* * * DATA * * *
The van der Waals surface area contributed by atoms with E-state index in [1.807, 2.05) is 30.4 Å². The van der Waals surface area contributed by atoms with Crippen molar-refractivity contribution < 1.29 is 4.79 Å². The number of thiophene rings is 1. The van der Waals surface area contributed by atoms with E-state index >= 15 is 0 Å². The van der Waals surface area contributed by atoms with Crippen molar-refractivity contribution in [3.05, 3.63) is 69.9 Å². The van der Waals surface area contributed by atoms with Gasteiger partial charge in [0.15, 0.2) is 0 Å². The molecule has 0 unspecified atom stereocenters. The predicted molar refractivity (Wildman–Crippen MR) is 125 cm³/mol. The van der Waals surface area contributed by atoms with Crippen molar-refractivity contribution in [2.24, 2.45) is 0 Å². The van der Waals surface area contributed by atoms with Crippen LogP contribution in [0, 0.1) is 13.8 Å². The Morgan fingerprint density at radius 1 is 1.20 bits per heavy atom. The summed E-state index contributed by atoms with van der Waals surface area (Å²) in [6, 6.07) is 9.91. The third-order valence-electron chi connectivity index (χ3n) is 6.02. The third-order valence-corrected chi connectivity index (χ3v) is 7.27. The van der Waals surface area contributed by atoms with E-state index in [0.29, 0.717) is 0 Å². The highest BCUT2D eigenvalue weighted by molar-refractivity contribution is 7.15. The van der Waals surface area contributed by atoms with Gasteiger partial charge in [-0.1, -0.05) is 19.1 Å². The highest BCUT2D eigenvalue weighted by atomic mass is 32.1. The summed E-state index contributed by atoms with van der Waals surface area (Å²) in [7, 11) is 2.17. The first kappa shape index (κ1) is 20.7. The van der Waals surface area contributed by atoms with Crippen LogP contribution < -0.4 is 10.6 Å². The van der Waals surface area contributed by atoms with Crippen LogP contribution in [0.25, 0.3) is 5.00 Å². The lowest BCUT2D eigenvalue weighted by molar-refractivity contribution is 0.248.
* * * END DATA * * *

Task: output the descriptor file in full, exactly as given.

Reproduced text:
The van der Waals surface area contributed by atoms with E-state index in [1.807, 2.05) is 30.4 Å². The van der Waals surface area contributed by atoms with Crippen molar-refractivity contribution < 1.29 is 4.79 Å². The number of thiophene rings is 1. The van der Waals surface area contributed by atoms with E-state index >= 15 is 0 Å². The van der Waals surface area contributed by atoms with Crippen molar-refractivity contribution in [3.05, 3.63) is 69.9 Å². The van der Waals surface area contributed by atoms with Gasteiger partial charge in [0.15, 0.2) is 0 Å². The molecule has 0 unspecified atom stereocenters. The predicted molar refractivity (Wildman–Crippen MR) is 125 cm³/mol. The van der Waals surface area contributed by atoms with Crippen molar-refractivity contribution in [2.24, 2.45) is 0 Å². The van der Waals surface area contributed by atoms with Crippen LogP contribution in [0, 0.1) is 13.8 Å². The Morgan fingerprint density at radius 1 is 1.20 bits per heavy atom. The summed E-state index contributed by atoms with van der Waals surface area (Å²) in [6, 6.07) is 9.91. The third-order valence-electron chi connectivity index (χ3n) is 6.02. The third-order valence-corrected chi connectivity index (χ3v) is 7.27. The van der Waals surface area contributed by atoms with E-state index in [0.29, 0.717) is 0 Å². The highest BCUT2D eigenvalue weighted by molar-refractivity contribution is 7.15. The van der Waals surface area contributed by atoms with Gasteiger partial charge in [-0.1, -0.05) is 19.1 Å². The highest BCUT2D eigenvalue weighted by atomic mass is 32.1. The summed E-state index contributed by atoms with van der Waals surface area (Å²) in [7, 11) is 2.17. The first kappa shape index (κ1) is 20.7. The van der Waals surface area contributed by atoms with Crippen LogP contribution < -0.4 is 10.6 Å². The van der Waals surface area contributed by atoms with Crippen LogP contribution in [0.25, 0.3) is 5.00 Å². The lowest BCUT2D eigenvalue weighted by molar-refractivity contribution is 0.248.